The American Historical Association has announced a national search for a Programs Manager. This historian will coordinate the AHA’s overall history education portfolio, in addition to helping to develop, implement, and manage a set of complex, nation-wide projects. Our new colleague will assume primary responsibility for Career Diversity for Historians, which aims to broaden the career horizons and opportunities for History PhDs, oversee the AHA’s work relating to the integration of scholarship on teaching and learning into graduate education in history, and participate in the development of new initiatives.
Over the past three years, the AHA’s four major grant-funded projects, which also include Tuning and the nearly completed Bridging Cultures, have all had some relationship to history education. Bridging Cultures focuses on professional development opportunities for community college faculty. Tuning, funded by the Lumina Foundation, has brought together historians from 65 colleges and universities to develop reference points for what a student should understand and be able to do at the completion of a history degree program, with each participant then working with colleagues to articulate and implement institutionally specific versions of that “discipline core” as a central aspect of the history major. Our participants have adapted both process and content to the cultures and imperatives of their institutions, and by the end of 2014 will have collectively mapped a landscape of outcomes and assessment tools useful to history faculty at two- and four-year institutions across the county. The 2015 AHA annual meeting (January 2-5 in New York City) will include a substantial workshop for an additional 100 faculty members interested in how Tuning might inform their department’s conversations about the history major.
This emphasis on how the study of history prepares students at every level for a wide variety of roles in their communities and workplaces dovetails with the AHA’s commitment to promoting the role of history and historical thinking in civic culture. Career Diversity for Historians, funded by the Andrew W. Mellon Foundation, contributes to this imperative as well. We are entering the second phase of a project whose initial activities enabled us to explore the landscape of careers beyond the professoriate for history PhDs and chart a path defined by curricular and cultural change. The road will not be easy. To get to a point where a wide variety of forms and venues of employment will be considered successful outcomes for history PhD recipients will require attention to both culture and curriculum. Graduate programs, with assistance from the AHA if so desired, need to encourage students beginning at orientation to prepare for more than one career path. Much of this broader thinking is anything but a distraction from preparation for a college or university professorship. We have learned from our work thus far that many of the elements that prepare a history graduate student for a wider variety of career options also better prepare that student to be a member of a history faculty and to be a better teacher.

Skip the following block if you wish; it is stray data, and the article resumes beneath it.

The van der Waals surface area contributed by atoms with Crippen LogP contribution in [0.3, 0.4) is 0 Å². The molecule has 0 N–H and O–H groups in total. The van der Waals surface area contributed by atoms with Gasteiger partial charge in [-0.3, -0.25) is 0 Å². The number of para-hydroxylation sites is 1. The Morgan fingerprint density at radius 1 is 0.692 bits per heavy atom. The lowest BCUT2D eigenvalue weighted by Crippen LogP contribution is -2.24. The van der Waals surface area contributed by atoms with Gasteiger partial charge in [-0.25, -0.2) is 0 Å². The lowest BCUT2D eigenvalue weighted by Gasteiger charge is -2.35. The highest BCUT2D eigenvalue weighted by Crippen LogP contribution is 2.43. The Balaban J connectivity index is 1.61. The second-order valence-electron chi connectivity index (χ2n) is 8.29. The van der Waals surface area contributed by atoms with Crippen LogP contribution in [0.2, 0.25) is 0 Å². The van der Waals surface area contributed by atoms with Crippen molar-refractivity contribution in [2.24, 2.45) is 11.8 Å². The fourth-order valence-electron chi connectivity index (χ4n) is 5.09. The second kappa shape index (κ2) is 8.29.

This expanded notion of preparation for a historian’s role as a faculty member and as a teacher arises as classrooms and curricula are being transformed by new research into how students learn, new opportunities for the use of technology, and pressure for assessment. If we don’t devise methodologies of assessment, others will do it for us, and graduate training needs to take this imperative into consideration. With funding from the Teagle Foundation the AHA has been exploring the possibility of integrating scholarship on teaching and learning into graduate education in history, thereby enabling our students to more effectively draw on resources available from the centers for teaching and learning that exist on nearly all research university campuses.
Other AHA history education projects—collaborations with partners as diverse as the National Council for the Social Studies, the Gilder Lehrman Institute, and the California Social Science History Project—focus on pre-collegiate classrooms. These involve curriculum enrichment, the use of digital tools, and general professional development. We are thinking, for example, about how to provide resources for K-12 teachers to enable them to more effectively integrate historical text into the nonfiction requirements of the new English Language Arts Common Core.
All of this work, and more, will keep our new colleague busy. The AHA Council members, and the staff at 400 A Street SE, generate more good ideas than we can possibly pursue. This is a good thing. It makes our work challenging, rewarding, and fun.
This post first appeared on AHA Today.
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